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Indonesia is studying Islamic wedding planner to promote child marriage

By Kate Lamb and Stanley Widianto

JAKARTA (Reuters) – Indonesian authorities are investigating an Islamic wedding planning service to encourage the marriage of girls as young as 12 despite laws banning child marriages.

The Indonesian Child Protection Commission said it had reported the website to police for allegedly violating at least two laws while the Department of Women’s Empowerment and Child Protection prepared to do the same.

The website “violated and ignored the government in protecting and preventing children from becoming victims of violence and exploitation,” Minister Bintang Puspayoga said in a statement on Wednesday.

On its website, which has since been discontinued, the agency showed a photo of a young Islamic bride in a white hijab and wedding attire.

Next to the photo you can read the captions: “All women want to be pious and obedient to Allah and their husbands” and “To please God and your husband, you must be married between the ages of 12 and 21 and not be older.” .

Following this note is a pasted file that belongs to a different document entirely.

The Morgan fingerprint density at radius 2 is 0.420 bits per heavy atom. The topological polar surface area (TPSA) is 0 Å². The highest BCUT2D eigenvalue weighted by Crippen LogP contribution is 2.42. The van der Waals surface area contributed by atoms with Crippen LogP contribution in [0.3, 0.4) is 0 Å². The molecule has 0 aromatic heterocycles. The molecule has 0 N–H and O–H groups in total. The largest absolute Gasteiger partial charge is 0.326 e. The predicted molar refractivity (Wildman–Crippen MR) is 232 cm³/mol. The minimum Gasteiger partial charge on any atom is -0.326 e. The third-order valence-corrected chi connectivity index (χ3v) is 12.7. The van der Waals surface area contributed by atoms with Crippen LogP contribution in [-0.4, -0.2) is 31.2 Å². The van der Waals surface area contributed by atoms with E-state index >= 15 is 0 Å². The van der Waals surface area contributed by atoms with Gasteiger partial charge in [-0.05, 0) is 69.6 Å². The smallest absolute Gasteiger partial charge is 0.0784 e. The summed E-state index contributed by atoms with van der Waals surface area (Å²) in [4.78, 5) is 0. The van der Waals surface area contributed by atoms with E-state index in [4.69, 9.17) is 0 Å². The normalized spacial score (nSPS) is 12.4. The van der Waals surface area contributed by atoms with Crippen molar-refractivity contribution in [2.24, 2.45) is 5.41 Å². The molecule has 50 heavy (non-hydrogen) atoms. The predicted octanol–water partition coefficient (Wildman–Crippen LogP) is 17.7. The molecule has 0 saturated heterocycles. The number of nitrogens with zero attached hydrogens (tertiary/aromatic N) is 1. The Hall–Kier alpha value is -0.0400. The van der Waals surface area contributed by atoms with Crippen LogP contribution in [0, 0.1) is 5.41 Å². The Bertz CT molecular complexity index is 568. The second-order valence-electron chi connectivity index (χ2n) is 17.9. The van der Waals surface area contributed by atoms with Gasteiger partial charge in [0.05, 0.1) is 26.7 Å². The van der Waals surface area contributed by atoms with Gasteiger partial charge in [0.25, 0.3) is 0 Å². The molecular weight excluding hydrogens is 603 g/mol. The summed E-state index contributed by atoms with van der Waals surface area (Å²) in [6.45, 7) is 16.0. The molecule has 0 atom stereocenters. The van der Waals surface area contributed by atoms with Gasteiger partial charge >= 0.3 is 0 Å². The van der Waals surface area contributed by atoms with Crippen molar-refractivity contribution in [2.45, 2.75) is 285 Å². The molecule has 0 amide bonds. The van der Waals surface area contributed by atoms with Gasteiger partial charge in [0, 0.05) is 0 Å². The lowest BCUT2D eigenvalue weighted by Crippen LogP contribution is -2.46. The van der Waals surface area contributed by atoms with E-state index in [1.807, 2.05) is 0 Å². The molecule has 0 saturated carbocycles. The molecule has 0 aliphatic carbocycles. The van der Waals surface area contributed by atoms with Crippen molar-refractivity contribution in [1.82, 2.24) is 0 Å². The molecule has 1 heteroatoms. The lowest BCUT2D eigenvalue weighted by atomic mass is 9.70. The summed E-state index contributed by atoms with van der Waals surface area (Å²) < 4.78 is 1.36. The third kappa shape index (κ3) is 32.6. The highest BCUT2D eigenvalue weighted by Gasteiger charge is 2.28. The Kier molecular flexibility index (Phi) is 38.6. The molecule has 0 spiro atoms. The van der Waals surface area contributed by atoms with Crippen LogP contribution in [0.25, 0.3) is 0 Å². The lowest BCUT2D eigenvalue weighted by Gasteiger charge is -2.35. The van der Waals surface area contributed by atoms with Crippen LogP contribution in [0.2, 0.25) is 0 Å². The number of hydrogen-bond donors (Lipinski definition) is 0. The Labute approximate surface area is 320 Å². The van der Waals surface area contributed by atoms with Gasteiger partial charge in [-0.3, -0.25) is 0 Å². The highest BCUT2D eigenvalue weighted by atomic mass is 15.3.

In September 2019, Indonesia, the world’s largest Muslim-majority nation, revised the country’s marriage law to increase the minimum age at which women can marry from 16 to 19.

The wedding planner, who also promoted polygamous marriage, which is legal in Indonesia, didn’t immediately respond to an email and messages sent by Reuters through its Facebook page for comment. The account was later deleted.

Before the dismantling, the message “It is better to get married than to starve” was posted on the Facebook account.

An online search revealed that the wedding planner’s website was registered anonymously in Panama.

A police spokesman could not be reached immediately for comment while the Indonesian ombudsman told the media that the website was “harmful to the country’s youth”.

Despite the change in legal age, Olin Monteiro of the Jakarta Feminist Association said that women in Indonesia are often viewed primarily as childcare workers and that the wedding planning service points to poor education and law enforcement.

According to a 2016 report by the Indonesian Bureau of Statistics and UNICEF, every fourth girl in Indonesia is married before the age of 18.

(Reporting by Kate Lamb in Sydney and Stanley Widianto in Jakarta; Editing by Ed Davies and Alison Williams)


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